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Annual Distinguished Lecture - Sponsoring Intellectual Engagement

Teacher support key to student success

December 20, 2011 - The concept of student engagement first emerged in the late 1980s, and although some of the early research focused on demographic and social risk factors and placed student engagement primarily within the realm of psychology, researchers have, within the past two decades, turned their attention to studying various other aspects of student engagement.

This has resulted in the subject of student engagement emerging as a multifaceted, multidimensional concept with specific connections to social, academic and intellectual environments.

Since 2009, Dr. Sharon Friesen and colleagues have been building on the research of many prior researchers, and focusing on three constructs over a three year research and development period, they have delved deeply into what makes for successful student engagement in Canadian secondary school students.

"The first area we considered was social engagement, or a sense of belonging and participation in school life," says Friesen, vice dean of the Werklund School of Education. "We also looked at academic engagement—participation in the formal requirements of schooling. The third area we researched was intellectual engagement, which consists of a serious emotional and cognitive investment in learning, using higher order thinking skills--such as analysis and evaluation--to increase understanding, solve complex problems, or construct new knowledge."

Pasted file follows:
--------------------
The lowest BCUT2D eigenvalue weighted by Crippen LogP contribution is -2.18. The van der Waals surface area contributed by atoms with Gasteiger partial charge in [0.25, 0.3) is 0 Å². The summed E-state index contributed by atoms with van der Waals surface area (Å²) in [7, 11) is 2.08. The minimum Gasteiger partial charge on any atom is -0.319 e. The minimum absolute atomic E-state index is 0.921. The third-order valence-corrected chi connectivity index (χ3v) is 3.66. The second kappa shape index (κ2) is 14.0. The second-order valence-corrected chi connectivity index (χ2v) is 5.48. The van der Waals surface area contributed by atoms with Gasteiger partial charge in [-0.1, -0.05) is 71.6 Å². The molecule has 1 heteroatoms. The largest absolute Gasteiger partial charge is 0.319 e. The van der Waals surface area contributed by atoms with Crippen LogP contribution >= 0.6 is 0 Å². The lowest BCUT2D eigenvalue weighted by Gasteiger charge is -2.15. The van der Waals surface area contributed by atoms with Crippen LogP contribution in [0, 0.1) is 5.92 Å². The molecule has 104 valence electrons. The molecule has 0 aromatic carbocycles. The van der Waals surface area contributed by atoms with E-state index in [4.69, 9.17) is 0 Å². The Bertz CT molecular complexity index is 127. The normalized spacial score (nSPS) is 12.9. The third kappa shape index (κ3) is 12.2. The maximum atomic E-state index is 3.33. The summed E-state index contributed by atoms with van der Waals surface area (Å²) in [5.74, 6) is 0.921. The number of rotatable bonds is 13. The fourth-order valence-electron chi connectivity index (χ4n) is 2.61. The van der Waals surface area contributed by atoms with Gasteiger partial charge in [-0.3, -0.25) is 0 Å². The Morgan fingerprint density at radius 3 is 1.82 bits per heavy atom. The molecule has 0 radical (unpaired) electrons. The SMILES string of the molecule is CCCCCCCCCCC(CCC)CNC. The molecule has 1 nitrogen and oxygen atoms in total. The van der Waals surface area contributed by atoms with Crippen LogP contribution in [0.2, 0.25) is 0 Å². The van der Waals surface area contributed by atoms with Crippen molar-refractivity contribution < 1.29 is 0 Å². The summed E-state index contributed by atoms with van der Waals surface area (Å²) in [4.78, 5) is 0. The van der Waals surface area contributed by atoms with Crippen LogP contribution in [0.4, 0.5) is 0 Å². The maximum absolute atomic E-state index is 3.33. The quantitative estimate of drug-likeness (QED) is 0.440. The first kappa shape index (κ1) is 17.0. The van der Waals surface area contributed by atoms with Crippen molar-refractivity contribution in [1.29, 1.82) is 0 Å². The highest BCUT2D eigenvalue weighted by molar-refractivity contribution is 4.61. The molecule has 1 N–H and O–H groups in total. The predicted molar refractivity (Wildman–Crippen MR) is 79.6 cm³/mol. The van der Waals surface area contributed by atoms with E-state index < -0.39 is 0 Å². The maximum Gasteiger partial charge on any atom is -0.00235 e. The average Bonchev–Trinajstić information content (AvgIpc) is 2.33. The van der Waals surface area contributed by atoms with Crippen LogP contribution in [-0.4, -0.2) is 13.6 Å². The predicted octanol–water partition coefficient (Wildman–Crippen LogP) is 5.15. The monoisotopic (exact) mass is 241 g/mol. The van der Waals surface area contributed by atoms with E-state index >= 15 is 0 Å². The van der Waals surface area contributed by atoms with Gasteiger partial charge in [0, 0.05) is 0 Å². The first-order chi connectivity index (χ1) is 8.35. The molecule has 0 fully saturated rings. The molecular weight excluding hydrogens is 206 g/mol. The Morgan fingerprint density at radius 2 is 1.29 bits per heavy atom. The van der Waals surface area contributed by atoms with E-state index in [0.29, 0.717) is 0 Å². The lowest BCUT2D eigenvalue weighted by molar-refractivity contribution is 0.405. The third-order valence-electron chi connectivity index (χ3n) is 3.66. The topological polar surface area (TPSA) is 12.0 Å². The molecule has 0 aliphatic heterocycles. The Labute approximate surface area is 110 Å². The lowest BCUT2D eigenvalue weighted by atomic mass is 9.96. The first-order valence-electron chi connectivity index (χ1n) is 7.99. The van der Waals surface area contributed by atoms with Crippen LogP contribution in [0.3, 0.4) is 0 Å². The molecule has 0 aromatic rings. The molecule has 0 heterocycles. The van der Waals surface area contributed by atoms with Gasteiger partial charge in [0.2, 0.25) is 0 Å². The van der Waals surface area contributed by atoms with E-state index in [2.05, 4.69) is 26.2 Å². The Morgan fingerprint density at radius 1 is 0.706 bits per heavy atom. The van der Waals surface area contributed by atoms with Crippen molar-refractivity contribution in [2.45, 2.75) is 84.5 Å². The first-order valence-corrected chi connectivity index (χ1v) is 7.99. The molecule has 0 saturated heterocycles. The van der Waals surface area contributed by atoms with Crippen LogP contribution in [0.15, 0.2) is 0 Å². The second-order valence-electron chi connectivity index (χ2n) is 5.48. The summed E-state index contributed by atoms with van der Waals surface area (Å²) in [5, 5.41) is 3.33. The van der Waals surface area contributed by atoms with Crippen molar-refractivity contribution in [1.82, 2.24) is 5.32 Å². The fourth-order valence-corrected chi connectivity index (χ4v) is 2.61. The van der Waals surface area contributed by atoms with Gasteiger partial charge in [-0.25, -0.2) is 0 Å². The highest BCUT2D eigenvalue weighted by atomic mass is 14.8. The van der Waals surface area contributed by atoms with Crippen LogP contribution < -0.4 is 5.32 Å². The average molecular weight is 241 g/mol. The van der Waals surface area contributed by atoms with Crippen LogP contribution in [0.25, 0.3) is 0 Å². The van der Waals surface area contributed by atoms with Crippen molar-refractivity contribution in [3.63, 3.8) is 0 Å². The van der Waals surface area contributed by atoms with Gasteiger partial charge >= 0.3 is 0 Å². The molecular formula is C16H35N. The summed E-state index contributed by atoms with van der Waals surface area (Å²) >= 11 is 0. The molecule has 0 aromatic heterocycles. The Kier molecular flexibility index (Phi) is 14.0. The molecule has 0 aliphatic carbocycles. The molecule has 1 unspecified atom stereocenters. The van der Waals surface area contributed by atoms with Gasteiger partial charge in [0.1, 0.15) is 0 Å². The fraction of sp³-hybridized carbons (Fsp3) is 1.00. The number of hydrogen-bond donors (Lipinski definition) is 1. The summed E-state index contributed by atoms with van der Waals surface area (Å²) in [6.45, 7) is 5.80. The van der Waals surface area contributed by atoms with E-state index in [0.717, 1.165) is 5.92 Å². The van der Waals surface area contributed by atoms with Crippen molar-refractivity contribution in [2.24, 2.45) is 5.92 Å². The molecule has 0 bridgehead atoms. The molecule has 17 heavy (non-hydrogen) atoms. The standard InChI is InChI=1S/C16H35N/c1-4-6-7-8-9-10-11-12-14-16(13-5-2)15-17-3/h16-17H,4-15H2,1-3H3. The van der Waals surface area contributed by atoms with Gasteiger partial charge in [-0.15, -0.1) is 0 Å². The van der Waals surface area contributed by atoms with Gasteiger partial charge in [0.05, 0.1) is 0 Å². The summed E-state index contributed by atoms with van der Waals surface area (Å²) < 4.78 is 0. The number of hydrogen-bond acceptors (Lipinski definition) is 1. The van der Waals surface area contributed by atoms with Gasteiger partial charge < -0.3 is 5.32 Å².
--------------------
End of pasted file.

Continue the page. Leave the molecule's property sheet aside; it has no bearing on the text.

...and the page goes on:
Friesen discussed her work at the faculty's Annual Distinguished Research Lecture on October 6 at the Rozsa Centre in her talk entitled "I Hold in My Hand a Bird: Sponsoring Intellectual Engagement". Friesen says the topic is of interest to anyone who works with young adults—including university instructors.

"As teachers and instructors, we know that people learn best when trying to do things that are challenging and of deep interest to them, reflecting the close interplay of the emotional in cognition and the development of capacity," explains Friesen. " Our research into intellectual engagement indicates that it is the teacher or instructor who creates the conditions from which intellectual engagement emerges."

The lecture was attended by more than 70 people, and a reception followed.

Dennis Sumara Michele Jacobsen

Introduction by Dean Dennis Sumara and Michele Jacobsen.

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Sharon Friesen

Dr. Sharon Friesen lecture on Sponsoring Intellectual Engagement.

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Click here for the Powerpoint Presentation (PDF 25 MB)